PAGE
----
TORONTO — In the playoffs, every little detail matters. A lost faceoff, a missed pass, a failed clearing attempt can become a turning point in a game and in a series.

And in the Boston Bruins’ 3-2 loss to the Toronto Maple Leafs in Game 3 of their playoff series on Monday night, the Bruins were glaringly in the red in those microscopically critical situations, with the Leafs finding a way to be on the right side of the puck more often than not.

Much like the Game 1 loss in Boston, the Bruins’ best players were not their best players. Facing a tough matchup against the Zach Hyman-John Tavares-Mitch Marner line, the Patrice Bergeron line with Brad Marchand and David Pastrnak did not give up anything to the Leafs offensively at even strength, but the Bruins’ top trio was continually frustrated in the offensive zone. It was essentially a wash at five-on-five. But while secondary scoring is always needed – and the Bruins got it again from David Krejci and Charlie Coyle on Monday – this team needs its top line to produce.

“We can be better,” said Bergeron. “That’s what playoffs are all about. It’s about bringing your best and we’ve got to do that.”

The trio has scored some of the prettiest goals in the league this year. They scored one in Game 2, when Pastrnak made a beautiful backhand pass to Marchand and Marchand threw a full body change-up at Frederik Andersen for what was ultimately the winning goal.

But in the playoffs, greasy gets it did done, like the top-of-the-crease goal Krejci scored to tie the game at 1-1 less than a minute after Trevor Moore put the Leafs on top.

The top line can’t always score the pretty ones.

“They’re having a tougher time getting to the net and as a result I think they’re trying real hard one-on-one to get there. I think they’ve got to use each other a little better. And get an old-fashioned goal, when there’s a center lane, drive the puck to the net, get a second chance,” said Coach Bruce Cassidy. “They’re pretty determined guys. They’ll find their way.

“They’re against a very committed fivesome (including defensemen Jake Muzzin and Nikita Zaitsev) right now to keep them off the scoresheet. I do believe a second-chance goal is in their future if they start funneling pucks a little more, getting pucks to the net off the rush. Now it’s a bit of D-zone coverage sort-outs for them and they’re pretty good at finding each other if they’re not on time. I think we need a little bit of that from them where the other team has to make a decision. They’re very good at finding the soft spots.”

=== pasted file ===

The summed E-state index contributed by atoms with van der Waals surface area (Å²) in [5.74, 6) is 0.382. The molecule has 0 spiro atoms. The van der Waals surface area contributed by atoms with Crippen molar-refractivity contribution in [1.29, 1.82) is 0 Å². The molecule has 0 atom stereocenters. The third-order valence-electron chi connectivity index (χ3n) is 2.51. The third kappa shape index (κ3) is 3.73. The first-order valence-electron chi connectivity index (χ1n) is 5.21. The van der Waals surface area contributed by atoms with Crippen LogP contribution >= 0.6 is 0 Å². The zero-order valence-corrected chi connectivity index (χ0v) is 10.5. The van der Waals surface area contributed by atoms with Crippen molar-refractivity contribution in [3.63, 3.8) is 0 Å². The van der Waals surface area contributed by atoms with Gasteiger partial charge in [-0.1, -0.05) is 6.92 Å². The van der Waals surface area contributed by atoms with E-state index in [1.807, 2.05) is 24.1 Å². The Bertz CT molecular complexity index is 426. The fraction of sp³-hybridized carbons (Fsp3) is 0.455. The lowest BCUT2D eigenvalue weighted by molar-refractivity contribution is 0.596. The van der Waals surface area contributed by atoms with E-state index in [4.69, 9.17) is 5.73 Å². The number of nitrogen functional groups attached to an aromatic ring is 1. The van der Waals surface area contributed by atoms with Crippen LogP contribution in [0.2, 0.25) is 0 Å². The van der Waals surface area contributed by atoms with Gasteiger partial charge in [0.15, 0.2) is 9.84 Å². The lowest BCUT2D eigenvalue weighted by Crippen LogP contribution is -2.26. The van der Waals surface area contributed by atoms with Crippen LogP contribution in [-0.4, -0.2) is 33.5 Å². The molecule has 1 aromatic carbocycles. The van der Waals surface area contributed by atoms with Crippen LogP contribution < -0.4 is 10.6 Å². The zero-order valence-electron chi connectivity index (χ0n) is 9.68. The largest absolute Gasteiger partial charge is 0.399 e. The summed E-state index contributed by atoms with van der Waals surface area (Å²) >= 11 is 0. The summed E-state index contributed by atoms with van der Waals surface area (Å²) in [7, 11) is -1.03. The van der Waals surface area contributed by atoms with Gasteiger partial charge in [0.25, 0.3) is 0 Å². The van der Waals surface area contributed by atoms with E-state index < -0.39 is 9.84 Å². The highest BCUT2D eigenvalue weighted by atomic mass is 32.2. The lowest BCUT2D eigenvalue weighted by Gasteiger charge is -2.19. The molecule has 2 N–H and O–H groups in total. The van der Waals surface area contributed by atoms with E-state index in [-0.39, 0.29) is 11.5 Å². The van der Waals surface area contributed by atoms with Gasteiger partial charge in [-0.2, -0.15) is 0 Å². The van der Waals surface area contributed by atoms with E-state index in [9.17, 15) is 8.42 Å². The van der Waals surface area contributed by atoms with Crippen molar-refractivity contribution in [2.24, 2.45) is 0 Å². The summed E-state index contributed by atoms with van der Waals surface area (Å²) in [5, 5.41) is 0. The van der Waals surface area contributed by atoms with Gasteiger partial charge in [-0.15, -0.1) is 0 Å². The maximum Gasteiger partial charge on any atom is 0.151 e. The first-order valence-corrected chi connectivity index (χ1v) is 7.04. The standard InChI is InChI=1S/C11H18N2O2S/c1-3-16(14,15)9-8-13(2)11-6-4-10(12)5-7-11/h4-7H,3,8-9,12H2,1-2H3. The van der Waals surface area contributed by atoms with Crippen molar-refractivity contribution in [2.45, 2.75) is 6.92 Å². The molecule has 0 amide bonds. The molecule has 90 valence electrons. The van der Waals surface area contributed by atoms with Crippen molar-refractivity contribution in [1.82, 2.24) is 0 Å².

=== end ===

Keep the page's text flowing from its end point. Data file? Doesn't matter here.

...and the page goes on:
Cassidy didn’t rule out breaking up the line, but he sounded more inclined to let the group play through it.

“If we feel that it’s really an impediment from us having success, then we’re going to get away from it and break up the line. We did it at times, we move Pasta around,” said Cassidy. “But at the end of the day, if that’s the matchup (Leafs Coach Mike Babcock) wants, he’s going to get it, even on the road. We tried to get away from it on some icings to see if it would work our way, but tonight it wasn’t able to go. We’ll see how it plays out on Wednesday. But honestly, I don’t mind it. It’s two good lines going head-to-head every night. It’s going to tilt our way at some point. Our players are too good.”

After Moore and Krejci traded goals, it became a special teams battle, and the Bruins lost it. The Leafs went 2 for 3 on the power play, and the Bruins went 1 for 3, with the second unit scoring for Boston. Their top penalty-killing forwards Bergeron and Marchand were on the ice for both Leafs’ man-advantage goals. On Auston Matthews’ power-play goal that made it 2-1, Bergeron lost a battle to Marner along the boards as Marner batted his chip attempt out of the air and moved it to the middle of the ice for Matthews.

“That’s a play I’ve got to make,” said Bergeron. “I’ve got to get it out. I wasn’t necessarily trying to get it out, I was trying to chip because Brad was there. But I’ve got to make that play.”

Now the Bruins are in a battle, down 2-1 in the series with the Leafs hoping to take a stranglehold of the best-of-seven on Wednesday. And it’s time for the big boys to roll up their sleeves.

“It’s tight hockey, on both sides,” said Bergeron. “Five-on-five, we’ve got to find ways to create more. It’s a good matchup but, bottom line, you can’t really worry about that. It’s about competing and being your best and bringing the best out of our line.”

In two of the three contests, that hasn’t happened.

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